Fiat Chrysler Heads in Different Sales Directions North and South of the Border, But We Can All Agree on Jeep (or Can We?)
Without its juggernaut Jeep division, Fiat Chrysler would find itself in deep trouble. We’re talking Mitsubishi, circa 2013, sorts of trouble. On a year-to-date basis, all of FCA’s brands save for Jeep and the low-volume, niche Alfa Romeo took a sales tumble in the United States. It’s the same story north of the border.
In both countries, Jeep is FCA’s knight in shining armor (coming to its financial rescue), only in Canada it’s not enough to boost flagging year-over-year sales. FCA’s volume sank 10 percent in August, while in the U.S. it rose 10 percent. Year to date, FCA’s up 5 percent in the U.S. and down 14 percent in the Great White North.
Why such a disparity between sales directions? It seems to come down, at least partly, to Jeep posting far greater gains in the U.S. than in Canada. Even within the division, there’s quite a difference between what buyers in both countries want.
To sum up: Jeep sales rose 20 percent, year over year, in the U.S. last month, with year-to-date volume up 21 percent. In Canada, Jeep volume sank 2 percent for the month, though the brand still has a 7 percent lead on 2017’s year-to-date tally.
It’s always interesting diving into the buying preferences of both countries. With higher taxes and fuel prices, one would think Canadians would gravitate towards smaller vehicles, thus saving up coinage for the purchase of Heinz beans. Not so. Canucks love their trucks, but there’s a special place in urban and suburban hearts for the ubiquitous mid-range compact crossover with all-wheel drive.
So why is the newly enlarged Jeep Compass not a bigger hit? In the U.S., Compass sales rose 76 percent in August, year over year. Over the first eight months of 2018, the nameplate rose a whopping 173 percent, helped by last year’s changeover period. Throughput on Canadian Jeep lots is much more fickle when it comes to the Compass. While still up 73 percent on the year, August Compass sales fell 25 percent north of the border.
Breaking down the product mix, the Compass accounted for 17.5 percent of Jeep’s U.S. volume in 2018. In Canada, it’s only 13.4 percent of the pie.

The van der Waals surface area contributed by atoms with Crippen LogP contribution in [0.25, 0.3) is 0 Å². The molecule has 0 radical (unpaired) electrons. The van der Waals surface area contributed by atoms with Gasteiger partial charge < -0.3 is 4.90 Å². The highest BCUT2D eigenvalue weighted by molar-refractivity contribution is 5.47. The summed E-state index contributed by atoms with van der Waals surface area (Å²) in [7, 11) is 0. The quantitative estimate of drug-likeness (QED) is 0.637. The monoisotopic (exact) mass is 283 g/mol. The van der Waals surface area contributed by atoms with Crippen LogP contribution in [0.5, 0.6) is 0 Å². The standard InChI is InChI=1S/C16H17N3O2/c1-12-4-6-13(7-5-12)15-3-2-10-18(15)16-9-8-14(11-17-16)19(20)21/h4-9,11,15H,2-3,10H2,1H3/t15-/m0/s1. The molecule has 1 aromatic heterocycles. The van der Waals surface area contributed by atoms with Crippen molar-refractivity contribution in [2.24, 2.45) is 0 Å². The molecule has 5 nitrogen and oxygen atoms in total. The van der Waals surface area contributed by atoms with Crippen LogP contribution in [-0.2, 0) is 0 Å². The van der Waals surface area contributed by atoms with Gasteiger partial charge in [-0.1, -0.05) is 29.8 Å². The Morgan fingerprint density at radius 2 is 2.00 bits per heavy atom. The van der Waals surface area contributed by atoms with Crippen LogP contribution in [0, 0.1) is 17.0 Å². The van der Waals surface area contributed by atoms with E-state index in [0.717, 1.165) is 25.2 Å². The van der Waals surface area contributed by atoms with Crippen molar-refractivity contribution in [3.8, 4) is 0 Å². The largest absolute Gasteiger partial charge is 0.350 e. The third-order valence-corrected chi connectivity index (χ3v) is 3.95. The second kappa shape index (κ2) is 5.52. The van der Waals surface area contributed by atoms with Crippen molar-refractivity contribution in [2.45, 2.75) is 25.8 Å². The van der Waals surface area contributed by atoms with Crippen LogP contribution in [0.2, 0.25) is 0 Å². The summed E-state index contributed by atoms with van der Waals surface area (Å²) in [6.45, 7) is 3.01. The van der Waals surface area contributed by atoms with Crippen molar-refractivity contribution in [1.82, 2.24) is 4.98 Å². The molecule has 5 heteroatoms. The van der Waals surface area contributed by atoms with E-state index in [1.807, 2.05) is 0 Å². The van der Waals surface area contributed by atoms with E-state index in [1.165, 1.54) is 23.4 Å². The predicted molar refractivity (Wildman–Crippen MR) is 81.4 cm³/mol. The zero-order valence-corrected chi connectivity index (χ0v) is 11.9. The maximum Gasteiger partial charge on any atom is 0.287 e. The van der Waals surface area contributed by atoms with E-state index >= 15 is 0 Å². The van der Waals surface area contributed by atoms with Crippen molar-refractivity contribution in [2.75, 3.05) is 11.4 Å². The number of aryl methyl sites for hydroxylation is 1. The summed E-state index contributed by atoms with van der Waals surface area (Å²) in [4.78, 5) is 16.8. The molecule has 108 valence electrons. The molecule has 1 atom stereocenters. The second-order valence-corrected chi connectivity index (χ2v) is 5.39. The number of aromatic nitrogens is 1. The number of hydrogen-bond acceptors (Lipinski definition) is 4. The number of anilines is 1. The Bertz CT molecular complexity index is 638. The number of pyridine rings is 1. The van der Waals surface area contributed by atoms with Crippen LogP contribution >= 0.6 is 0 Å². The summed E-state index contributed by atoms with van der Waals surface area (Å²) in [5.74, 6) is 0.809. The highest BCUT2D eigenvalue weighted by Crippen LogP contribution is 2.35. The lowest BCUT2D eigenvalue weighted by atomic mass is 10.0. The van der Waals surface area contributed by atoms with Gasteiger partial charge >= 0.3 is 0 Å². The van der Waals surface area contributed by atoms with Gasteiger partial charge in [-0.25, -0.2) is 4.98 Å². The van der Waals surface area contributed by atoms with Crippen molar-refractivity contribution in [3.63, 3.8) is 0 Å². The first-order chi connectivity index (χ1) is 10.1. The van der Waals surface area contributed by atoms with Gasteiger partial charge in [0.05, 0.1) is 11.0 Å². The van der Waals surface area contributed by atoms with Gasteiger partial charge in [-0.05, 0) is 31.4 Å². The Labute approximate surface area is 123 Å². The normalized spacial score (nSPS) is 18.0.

Oh, maybe those thrifty Canucks are going smaller and picking up little Renegades to ply back and forth to work, you’re thinking. Far from it. Canadians don’t want a tiny, Fiat-based Jeep. Only 1.7 percent of Jeeps sold in Canada this year were Renegades. In the U.S.? 10.2 percent.
It seems that when it comes to Jeep, the middle of the range is where Canadians’ hearts lie. Wrangler sales accounted for 36.6 percent of all 2018 Jeep sales, whereas American buying preferences saw it make up only 26.4 percent of the mix. The Cherokee, now much closer in size to the Compass, lured 31.2 percent of Canadian Jeep buyers, many of whom no doubt felt the Compass was too small and underpowered (wait a minute…). In the U.S., however, Cherokee sales amounted to 23.5 percent of Jeep’s 2018 volume.
This means a full two-thirds (67.8 percent) of Jeep’s Canadian sales are the responsibility of two models. South of the border, the duo collects just under half of the total volume (49.9 percent).
If you’re wondering about the range-topping Grand Cherokee, Canadians generally find that porridge too hot. Some 17 percent of Jeep sales involve a Grand Cherokee, compared to 22 percent in the United States. Maybe it has something to do with those gas prices.
While it’s hard to resist the go-anywhere appeal of the Wrangler no matter where one lives, it’s clear that Canadian buyers, at least when it comes to Jeep, are a stubborn, stuck-in-their-ways crowd. These buyers want just enough vehicle … but not too much or too little.
[Images: Fiat Chrysler Automobiles]
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